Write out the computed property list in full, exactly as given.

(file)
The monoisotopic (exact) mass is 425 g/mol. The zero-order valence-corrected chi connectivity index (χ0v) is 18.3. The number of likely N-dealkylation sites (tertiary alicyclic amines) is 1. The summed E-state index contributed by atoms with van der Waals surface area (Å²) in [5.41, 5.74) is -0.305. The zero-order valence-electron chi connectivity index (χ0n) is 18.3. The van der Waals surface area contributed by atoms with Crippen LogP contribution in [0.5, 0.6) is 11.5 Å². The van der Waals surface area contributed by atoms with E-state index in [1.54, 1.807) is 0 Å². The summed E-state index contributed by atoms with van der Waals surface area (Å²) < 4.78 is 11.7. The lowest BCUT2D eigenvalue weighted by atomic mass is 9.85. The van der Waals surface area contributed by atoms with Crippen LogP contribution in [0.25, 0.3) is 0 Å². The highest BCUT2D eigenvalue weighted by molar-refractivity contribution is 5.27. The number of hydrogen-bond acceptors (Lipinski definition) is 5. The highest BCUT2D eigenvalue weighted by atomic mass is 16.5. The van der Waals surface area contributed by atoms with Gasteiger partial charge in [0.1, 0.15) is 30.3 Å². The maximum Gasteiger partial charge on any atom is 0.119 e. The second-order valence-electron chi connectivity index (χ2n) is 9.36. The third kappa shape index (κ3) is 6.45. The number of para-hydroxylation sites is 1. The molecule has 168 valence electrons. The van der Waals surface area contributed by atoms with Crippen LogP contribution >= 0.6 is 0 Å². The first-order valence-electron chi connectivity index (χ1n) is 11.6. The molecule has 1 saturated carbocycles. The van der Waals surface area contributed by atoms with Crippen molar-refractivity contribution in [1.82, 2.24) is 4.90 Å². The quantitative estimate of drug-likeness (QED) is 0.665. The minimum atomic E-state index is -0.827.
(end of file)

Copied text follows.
The monoisotopic (exact) mass is 425 g/mol. The zero-order valence-corrected chi connectivity index (χ0v) is 18.3. The number of likely N-dealkylation sites (tertiary alicyclic amines) is 1. The summed E-state index contributed by atoms with van der Waals surface area (Å²) in [5.41, 5.74) is -0.305. The zero-order valence-electron chi connectivity index (χ0n) is 18.3. The van der Waals surface area contributed by atoms with Crippen LogP contribution in [0.5, 0.6) is 11.5 Å². The van der Waals surface area contributed by atoms with E-state index in [1.54, 1.807) is 0 Å². The summed E-state index contributed by atoms with van der Waals surface area (Å²) < 4.78 is 11.7. The lowest BCUT2D eigenvalue weighted by atomic mass is 9.85. The van der Waals surface area contributed by atoms with Crippen LogP contribution in [0.25, 0.3) is 0 Å². The highest BCUT2D eigenvalue weighted by molar-refractivity contribution is 5.27. The number of hydrogen-bond acceptors (Lipinski definition) is 5. The highest BCUT2D eigenvalue weighted by atomic mass is 16.5. The van der Waals surface area contributed by atoms with Gasteiger partial charge in [0.1, 0.15) is 30.3 Å². The maximum Gasteiger partial charge on any atom is 0.119 e. The second-order valence-electron chi connectivity index (χ2n) is 9.36. The third kappa shape index (κ3) is 6.45. The number of para-hydroxylation sites is 1. The molecule has 168 valence electrons. The van der Waals surface area contributed by atoms with Crippen LogP contribution >= 0.6 is 0 Å². The first-order valence-electron chi connectivity index (χ1n) is 11.6. The molecule has 1 saturated carbocycles. The van der Waals surface area contributed by atoms with Crippen molar-refractivity contribution in [1.82, 2.24) is 4.90 Å². The quantitative estimate of drug-likeness (QED) is 0.665. The minimum atomic E-state index is -0.827.